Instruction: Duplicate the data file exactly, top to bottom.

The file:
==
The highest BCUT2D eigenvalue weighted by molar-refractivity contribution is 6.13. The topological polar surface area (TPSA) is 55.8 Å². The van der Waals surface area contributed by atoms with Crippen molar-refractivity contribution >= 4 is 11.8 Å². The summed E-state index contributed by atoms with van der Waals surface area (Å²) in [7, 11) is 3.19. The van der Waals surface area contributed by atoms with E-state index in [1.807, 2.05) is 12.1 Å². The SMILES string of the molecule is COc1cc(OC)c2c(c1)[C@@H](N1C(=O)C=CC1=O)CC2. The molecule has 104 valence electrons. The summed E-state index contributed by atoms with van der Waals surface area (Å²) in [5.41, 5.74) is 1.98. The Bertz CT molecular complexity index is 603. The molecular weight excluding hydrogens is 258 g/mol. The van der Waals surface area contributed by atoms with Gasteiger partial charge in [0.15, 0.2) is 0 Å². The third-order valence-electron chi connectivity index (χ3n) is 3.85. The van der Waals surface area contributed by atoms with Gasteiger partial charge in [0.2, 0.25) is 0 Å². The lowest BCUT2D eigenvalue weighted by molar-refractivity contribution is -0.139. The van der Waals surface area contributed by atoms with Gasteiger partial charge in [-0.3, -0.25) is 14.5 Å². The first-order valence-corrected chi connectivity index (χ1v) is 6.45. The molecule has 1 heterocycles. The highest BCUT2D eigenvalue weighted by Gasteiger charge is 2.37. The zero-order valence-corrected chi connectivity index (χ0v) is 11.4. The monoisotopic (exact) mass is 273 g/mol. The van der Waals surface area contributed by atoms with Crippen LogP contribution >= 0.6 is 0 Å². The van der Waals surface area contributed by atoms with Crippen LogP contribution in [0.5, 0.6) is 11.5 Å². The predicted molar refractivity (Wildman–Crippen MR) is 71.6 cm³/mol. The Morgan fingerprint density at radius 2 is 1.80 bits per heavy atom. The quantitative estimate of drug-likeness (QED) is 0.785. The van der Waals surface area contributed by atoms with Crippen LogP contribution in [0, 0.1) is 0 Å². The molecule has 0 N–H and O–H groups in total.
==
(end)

The highest BCUT2D eigenvalue weighted by molar-refractivity contribution is 6.13. The topological polar surface area (TPSA) is 55.8 Å². The van der Waals surface area contributed by atoms with Crippen molar-refractivity contribution >= 4 is 11.8 Å². The summed E-state index contributed by atoms with van der Waals surface area (Å²) in [7, 11) is 3.19. The van der Waals surface area contributed by atoms with E-state index in [1.807, 2.05) is 12.1 Å². The SMILES string of the molecule is COc1cc(OC)c2c(c1)[C@@H](N1C(=O)C=CC1=O)CC2. The molecule has 104 valence electrons. The summed E-state index contributed by atoms with van der Waals surface area (Å²) in [5.41, 5.74) is 1.98. The Bertz CT molecular complexity index is 603. The molecular weight excluding hydrogens is 258 g/mol. The van der Waals surface area contributed by atoms with Gasteiger partial charge in [0.15, 0.2) is 0 Å². The third-order valence-electron chi connectivity index (χ3n) is 3.85. The van der Waals surface area contributed by atoms with Gasteiger partial charge in [0.2, 0.25) is 0 Å². The lowest BCUT2D eigenvalue weighted by molar-refractivity contribution is -0.139. The van der Waals surface area contributed by atoms with Gasteiger partial charge in [-0.3, -0.25) is 14.5 Å². The first-order valence-corrected chi connectivity index (χ1v) is 6.45. The molecule has 1 heterocycles. The highest BCUT2D eigenvalue weighted by Gasteiger charge is 2.37. The zero-order valence-corrected chi connectivity index (χ0v) is 11.4. The monoisotopic (exact) mass is 273 g/mol. The van der Waals surface area contributed by atoms with Crippen LogP contribution >= 0.6 is 0 Å². The van der Waals surface area contributed by atoms with Crippen LogP contribution in [0.5, 0.6) is 11.5 Å². The predicted molar refractivity (Wildman–Crippen MR) is 71.6 cm³/mol. The Morgan fingerprint density at radius 2 is 1.80 bits per heavy atom. The quantitative estimate of drug-likeness (QED) is 0.785. The van der Waals surface area contributed by atoms with Crippen LogP contribution in [0, 0.1) is 0 Å². The molecule has 0 N–H and O–H groups in total.